Bernie Sanders is running to the left of Hillary Clinton on economic issues, but he's also attracted some criticism for keeping relatively quiet on other issues that are important to many progressives, including immigration reform. On Friday, speaking to the National Association of Latino Elected Officials, he embraced the issue — in the most Bernie way possible.
While most Democratic politicians talk about immigrants as family members of US citizens with longtime jobs and ties to their communities, Sanders focused on the exploitation of immigrants as workers.
His speech doesn't change his existing positions: Sanders supported the comprehensive reform package that cleared the Senate in 2013. And while his NALEO remarks were the first time he's addressed executive action to protect immigrants from deportation — saying he'd expand existing protections to cover parents of US citizens, legal permanent residents, and younger (already protected) unauthorized immigrants — it's in line with Clinton's position on the issue.
The reason his remarks are so interesting is that they perfectly encapsulate the Sanders school of progressivism: The biggest problem is economic inequality, and identity and social issues are simply reflections of that.
As Elise Foley reported for the Huffington Post:
[Sanders focused] on the exploitation of immigrants who "have been routinely cheated out of wages, held virtually captive by employers who have seized their documents, forced to live in unspeakably inhumane conditions and denied medical benefits for on-the-job injuries."
Sanders said another of his priorities is to ensure that workers are not exploited by employers who think their undocumented status will prevent them from speaking out. He recalled a visit to Immokalee, Florida, in 2008, where he said he saw workers in tomato fields "being paid starvation wages, living in severely substandard housing and subjected to abusive labor practices."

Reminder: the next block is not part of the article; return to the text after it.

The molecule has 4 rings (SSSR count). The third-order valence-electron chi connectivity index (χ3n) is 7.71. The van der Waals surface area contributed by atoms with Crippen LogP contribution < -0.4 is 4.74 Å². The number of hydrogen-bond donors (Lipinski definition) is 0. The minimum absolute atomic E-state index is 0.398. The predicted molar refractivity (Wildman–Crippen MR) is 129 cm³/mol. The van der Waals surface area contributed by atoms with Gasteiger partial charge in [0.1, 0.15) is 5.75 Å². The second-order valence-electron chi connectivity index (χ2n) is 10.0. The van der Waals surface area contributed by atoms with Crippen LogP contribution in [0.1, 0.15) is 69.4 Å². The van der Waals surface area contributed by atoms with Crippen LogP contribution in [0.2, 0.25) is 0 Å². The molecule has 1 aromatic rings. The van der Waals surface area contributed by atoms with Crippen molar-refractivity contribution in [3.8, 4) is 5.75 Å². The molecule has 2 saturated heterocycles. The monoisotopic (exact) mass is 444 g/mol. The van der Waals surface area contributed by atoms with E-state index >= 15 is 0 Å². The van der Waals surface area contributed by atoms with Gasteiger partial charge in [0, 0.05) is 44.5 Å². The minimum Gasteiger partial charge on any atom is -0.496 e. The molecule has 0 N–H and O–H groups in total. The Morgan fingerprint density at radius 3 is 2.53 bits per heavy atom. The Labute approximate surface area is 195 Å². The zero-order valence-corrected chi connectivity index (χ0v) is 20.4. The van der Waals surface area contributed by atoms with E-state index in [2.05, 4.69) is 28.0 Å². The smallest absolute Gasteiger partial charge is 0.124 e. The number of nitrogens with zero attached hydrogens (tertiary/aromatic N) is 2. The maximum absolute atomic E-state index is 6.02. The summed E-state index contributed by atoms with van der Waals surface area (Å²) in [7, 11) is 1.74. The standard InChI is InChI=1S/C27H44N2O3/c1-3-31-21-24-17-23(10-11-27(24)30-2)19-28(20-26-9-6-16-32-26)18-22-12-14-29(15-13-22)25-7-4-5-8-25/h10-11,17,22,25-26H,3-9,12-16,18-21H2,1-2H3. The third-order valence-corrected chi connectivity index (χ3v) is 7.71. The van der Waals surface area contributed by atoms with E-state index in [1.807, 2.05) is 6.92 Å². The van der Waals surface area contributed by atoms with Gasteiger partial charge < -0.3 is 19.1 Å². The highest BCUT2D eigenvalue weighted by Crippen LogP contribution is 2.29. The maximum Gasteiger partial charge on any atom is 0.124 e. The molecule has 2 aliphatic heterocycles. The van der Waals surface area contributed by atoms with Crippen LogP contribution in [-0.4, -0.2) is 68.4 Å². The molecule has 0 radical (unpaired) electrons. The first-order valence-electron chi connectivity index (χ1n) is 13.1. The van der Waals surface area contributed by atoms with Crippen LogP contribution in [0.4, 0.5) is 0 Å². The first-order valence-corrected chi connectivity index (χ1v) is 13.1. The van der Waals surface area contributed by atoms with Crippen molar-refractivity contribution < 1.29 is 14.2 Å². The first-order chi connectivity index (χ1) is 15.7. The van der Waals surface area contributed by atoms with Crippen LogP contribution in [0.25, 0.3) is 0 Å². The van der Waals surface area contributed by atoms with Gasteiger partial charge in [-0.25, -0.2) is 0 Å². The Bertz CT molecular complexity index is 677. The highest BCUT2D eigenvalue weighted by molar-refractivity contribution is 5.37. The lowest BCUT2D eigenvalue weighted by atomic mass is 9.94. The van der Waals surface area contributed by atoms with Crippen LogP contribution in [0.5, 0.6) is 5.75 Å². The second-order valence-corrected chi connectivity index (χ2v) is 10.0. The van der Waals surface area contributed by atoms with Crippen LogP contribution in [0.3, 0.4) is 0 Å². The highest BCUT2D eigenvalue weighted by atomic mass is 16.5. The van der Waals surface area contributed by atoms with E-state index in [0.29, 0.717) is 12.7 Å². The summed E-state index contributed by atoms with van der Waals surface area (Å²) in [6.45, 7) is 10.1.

As I've written, this is the heart of Bernie Sanders's progressivism. He believes economic inequality is not only the biggest problem facing American society, but that it's at the root of most of the other issues facing the country. It's not that he doesn't care about the particular problems faced by unauthorized immigrants, or by young African-American men threatened by police aggression. It's that he sees those as fundamentally economic problems.
When he talks about the death of Freddie Gray and subsequent protests and unrest in Baltimore, he says the "underlying issue" is the unemployment rate among young African Americans. And when he talks about immigration reform, he talks about worker exploitation.
In fact, one comment from Sanders's NALEO speech crystallizes his philosophy: "It’s time to end the politics of division, playing one group against another group — white vs. black, male vs. female, straight vs. gay, or native-born vs. immigrant." He believes progressives should protect the rights of those disenfranchised communities. But he sees social inequality as a set of symptoms and economic inequality as the disease.
Interestingly, the exception to this was the one part of Sanders's speech where he attacked Clinton on immigration — specifically, on her comments last summer that the families and unaccompanied children coming to the US from Central America should be sent back. "America has always been a haven for the oppressed; we cannot and should not shirk the historic role of the United States as a protector of people fleeing persecution," Sanders said.
Clinton has changed her tune on the children and families since last summer — she's called for the Obama administration to stop putting families in immigration detention. But by acknowledging the fear of persecution as something important in its own right, rather than framing it economically, Sanders was able to remind the audience that Clinton hasn't always been as progressive on immigration as she is today.